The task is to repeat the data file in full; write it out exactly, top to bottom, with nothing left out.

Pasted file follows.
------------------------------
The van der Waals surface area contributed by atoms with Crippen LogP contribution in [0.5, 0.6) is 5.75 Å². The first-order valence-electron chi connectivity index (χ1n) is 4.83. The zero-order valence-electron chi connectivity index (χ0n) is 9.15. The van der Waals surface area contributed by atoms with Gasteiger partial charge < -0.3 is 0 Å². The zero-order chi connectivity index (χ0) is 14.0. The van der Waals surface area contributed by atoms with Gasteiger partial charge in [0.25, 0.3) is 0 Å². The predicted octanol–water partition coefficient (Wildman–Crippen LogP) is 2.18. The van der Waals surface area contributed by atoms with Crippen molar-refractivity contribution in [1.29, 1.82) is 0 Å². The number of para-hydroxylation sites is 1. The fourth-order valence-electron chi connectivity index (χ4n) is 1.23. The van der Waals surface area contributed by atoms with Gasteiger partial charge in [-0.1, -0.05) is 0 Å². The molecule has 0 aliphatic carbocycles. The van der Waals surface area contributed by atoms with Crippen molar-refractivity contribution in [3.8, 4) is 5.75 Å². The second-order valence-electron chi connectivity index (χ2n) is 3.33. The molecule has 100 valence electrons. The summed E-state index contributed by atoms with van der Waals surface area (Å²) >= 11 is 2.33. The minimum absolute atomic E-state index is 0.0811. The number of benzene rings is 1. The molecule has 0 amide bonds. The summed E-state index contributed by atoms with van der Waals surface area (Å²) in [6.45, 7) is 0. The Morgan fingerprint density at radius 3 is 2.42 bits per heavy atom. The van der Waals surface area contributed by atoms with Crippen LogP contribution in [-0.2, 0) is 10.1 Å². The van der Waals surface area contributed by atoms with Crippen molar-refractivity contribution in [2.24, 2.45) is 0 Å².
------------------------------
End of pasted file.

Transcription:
The van der Waals surface area contributed by atoms with Crippen LogP contribution in [0.5, 0.6) is 5.75 Å². The first-order valence-electron chi connectivity index (χ1n) is 4.83. The zero-order valence-electron chi connectivity index (χ0n) is 9.15. The van der Waals surface area contributed by atoms with Gasteiger partial charge < -0.3 is 0 Å². The zero-order chi connectivity index (χ0) is 14.0. The van der Waals surface area contributed by atoms with Gasteiger partial charge in [0.25, 0.3) is 0 Å². The predicted octanol–water partition coefficient (Wildman–Crippen LogP) is 2.18. The van der Waals surface area contributed by atoms with Crippen molar-refractivity contribution in [1.29, 1.82) is 0 Å². The number of para-hydroxylation sites is 1. The fourth-order valence-electron chi connectivity index (χ4n) is 1.23. The van der Waals surface area contributed by atoms with Gasteiger partial charge in [-0.1, -0.05) is 0 Å². The molecule has 0 aliphatic carbocycles. The van der Waals surface area contributed by atoms with Crippen molar-refractivity contribution in [3.8, 4) is 5.75 Å². The second-order valence-electron chi connectivity index (χ2n) is 3.33. The molecule has 100 valence electrons. The summed E-state index contributed by atoms with van der Waals surface area (Å²) >= 11 is 2.33. The minimum absolute atomic E-state index is 0.0811. The number of benzene rings is 1. The molecule has 0 amide bonds. The summed E-state index contributed by atoms with van der Waals surface area (Å²) in [6.45, 7) is 0. The Morgan fingerprint density at radius 3 is 2.42 bits per heavy atom. The van der Waals surface area contributed by atoms with Crippen LogP contribution in [-0.2, 0) is 10.1 Å². The van der Waals surface area contributed by atoms with Crippen molar-refractivity contribution in [2.24, 2.45) is 0 Å².